Until partway through my medical school training, there were no unique medication treatments for major depression. Elavil, the first tricyclic antidepressant, was released in 1961, when I started medical school. By the time I did my rotation in psychiatry in 1965, it had already entered into common use—and from the stories we heard, it changed the effectiveness of treatment, which until then had been a combination of “talk therapy,” very non-specific medications such as barbiturate sedatives, and electroconvulsive therapy.
While I was visiting a friend’s home in London in the early 1960s, his father returned from a hospital after being treated for “nerves.” He seemed fine to me, and clearly enjoyed speaking to a medical student about his experience. He took out a small pill bottle, opened it up, poured some out and said, “These little yellow pills saved me.”
It was much later, when I started working in the field of aging, that I began to see older individuals who ultimately were diagnosed with depression. Many responded dramatically to antidepressant treatment, either with newer versions of the tricyclics, or more recently with better tolerated classes of antidepressants known as SSRIs.
Over the years, I have observed or been involved with many dramatic cases in which physicians treating older persons did not consider depressive illnesses. Once this was rectified and appropriate medication or electroconvulsive therapy was implemented, recovery and return to excellent function followed. One dramatic case comes to mind: the grandmother of one of my colleagues, who had been a very vibrant and independent 80-year old with a passion for bridge playing. Over a period of a few months, she began to withdraw, started complaining of problems sleeping, lost her appetite and, most importantly, stopped going to her bridge games. In essence she withdrew from social activities, and spent most of her time alone in her apartment.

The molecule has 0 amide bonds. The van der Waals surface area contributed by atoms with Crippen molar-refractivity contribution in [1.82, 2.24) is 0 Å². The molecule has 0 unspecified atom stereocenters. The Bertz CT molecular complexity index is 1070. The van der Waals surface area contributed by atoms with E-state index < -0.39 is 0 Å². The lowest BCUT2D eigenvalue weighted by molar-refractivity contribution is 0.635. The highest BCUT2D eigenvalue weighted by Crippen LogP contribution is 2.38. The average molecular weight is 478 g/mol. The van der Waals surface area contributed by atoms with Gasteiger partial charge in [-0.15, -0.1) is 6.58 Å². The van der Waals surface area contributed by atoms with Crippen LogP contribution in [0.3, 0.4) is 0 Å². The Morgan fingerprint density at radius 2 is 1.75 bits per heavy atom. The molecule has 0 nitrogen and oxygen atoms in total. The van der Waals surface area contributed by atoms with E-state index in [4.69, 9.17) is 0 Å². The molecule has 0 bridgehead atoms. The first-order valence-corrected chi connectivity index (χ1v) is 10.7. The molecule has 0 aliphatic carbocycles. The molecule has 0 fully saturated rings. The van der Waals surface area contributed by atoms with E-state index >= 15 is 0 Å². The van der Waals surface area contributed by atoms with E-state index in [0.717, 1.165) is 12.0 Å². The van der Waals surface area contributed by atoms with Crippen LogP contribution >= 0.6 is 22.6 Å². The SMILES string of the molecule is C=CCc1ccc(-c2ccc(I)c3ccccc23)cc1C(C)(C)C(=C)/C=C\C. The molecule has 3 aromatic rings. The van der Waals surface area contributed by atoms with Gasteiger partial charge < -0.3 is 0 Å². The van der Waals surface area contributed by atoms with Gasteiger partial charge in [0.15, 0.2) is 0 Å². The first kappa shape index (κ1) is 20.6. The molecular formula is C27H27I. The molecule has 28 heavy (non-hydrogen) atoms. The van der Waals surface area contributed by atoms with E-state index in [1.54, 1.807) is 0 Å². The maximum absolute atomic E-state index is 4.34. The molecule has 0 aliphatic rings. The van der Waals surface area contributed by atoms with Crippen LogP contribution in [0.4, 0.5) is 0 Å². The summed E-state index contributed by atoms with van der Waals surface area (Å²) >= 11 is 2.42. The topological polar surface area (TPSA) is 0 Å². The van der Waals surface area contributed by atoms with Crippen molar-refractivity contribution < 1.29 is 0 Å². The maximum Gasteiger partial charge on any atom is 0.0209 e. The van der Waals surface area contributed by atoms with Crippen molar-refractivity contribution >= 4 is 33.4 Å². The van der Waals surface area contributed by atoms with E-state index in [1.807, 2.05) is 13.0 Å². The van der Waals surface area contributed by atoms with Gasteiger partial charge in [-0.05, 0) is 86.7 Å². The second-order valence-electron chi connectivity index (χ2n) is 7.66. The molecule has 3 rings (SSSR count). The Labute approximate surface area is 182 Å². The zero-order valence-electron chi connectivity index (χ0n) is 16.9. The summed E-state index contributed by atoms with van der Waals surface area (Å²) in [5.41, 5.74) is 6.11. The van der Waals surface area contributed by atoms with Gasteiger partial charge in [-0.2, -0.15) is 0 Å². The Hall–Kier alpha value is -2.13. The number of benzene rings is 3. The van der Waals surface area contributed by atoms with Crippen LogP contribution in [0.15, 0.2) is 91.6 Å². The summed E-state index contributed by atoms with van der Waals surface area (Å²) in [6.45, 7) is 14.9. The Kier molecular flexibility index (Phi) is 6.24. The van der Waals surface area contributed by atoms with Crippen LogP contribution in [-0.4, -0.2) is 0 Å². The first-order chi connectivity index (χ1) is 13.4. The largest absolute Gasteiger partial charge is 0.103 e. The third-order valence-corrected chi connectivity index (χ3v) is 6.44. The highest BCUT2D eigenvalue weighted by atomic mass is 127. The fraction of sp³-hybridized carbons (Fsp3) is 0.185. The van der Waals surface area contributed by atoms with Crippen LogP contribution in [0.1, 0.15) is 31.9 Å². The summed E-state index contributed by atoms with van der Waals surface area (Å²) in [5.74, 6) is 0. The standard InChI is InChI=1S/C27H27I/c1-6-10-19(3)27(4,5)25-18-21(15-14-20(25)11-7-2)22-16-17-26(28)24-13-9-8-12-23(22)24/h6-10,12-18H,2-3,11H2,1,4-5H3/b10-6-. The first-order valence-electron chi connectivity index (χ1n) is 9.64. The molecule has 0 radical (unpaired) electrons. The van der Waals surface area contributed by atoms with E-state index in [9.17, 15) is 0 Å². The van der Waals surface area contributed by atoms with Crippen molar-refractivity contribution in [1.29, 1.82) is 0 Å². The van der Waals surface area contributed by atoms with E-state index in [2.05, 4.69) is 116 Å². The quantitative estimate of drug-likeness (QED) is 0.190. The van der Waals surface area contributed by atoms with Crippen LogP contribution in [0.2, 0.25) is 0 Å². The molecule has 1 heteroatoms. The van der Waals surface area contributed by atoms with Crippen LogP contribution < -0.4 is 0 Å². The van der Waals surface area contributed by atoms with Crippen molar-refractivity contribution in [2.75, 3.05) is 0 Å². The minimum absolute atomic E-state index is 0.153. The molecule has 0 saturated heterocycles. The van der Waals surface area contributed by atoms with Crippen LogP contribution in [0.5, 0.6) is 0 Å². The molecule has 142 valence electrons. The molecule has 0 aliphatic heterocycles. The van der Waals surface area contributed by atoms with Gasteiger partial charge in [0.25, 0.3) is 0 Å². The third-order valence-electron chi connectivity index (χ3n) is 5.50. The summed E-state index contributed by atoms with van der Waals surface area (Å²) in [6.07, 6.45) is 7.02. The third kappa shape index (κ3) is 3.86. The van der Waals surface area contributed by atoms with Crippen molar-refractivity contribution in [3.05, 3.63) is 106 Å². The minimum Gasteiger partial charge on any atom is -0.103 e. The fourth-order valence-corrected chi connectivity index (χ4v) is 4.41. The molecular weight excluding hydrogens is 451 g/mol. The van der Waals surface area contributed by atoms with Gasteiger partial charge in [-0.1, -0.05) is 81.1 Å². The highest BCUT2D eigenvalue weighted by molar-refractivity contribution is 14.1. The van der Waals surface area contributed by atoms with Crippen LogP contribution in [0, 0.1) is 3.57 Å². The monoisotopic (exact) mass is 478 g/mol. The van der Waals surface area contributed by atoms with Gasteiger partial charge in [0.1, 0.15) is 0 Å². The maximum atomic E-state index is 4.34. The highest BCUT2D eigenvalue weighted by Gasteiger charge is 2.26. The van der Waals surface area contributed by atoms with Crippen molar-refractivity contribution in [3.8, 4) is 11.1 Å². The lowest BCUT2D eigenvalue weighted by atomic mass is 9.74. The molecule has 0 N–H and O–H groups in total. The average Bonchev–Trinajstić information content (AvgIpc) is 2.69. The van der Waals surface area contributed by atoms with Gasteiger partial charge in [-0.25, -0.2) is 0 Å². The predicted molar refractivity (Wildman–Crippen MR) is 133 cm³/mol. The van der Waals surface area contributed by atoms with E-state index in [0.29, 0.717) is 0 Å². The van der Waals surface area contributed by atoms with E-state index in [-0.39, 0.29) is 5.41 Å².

Her primary care physician prescribed sleeping pills for her insomnia, but these medications only aggravated her feelings. “Nothing was found” to explain her weight loss, which seemed likely due to the decreased amount she was eating. At one point she told her physician grandson, “I think my time is over—I’ve had a good life.”
After an assessment, it was felt that she was experiencing a major depression. With properly dosed antidepressants over the next few weeks, she started to perk up. Within three months, according to her grandson, she was back to herself and playing competitive bridge again.
Depression in the elderly is easily overlooked and erroneously attributed to aging. When recognized and treated properly with a combination of medications, exercise, psychotherapy and/or cognitive behaviour therapy, the result can be very gratifying for all concerned.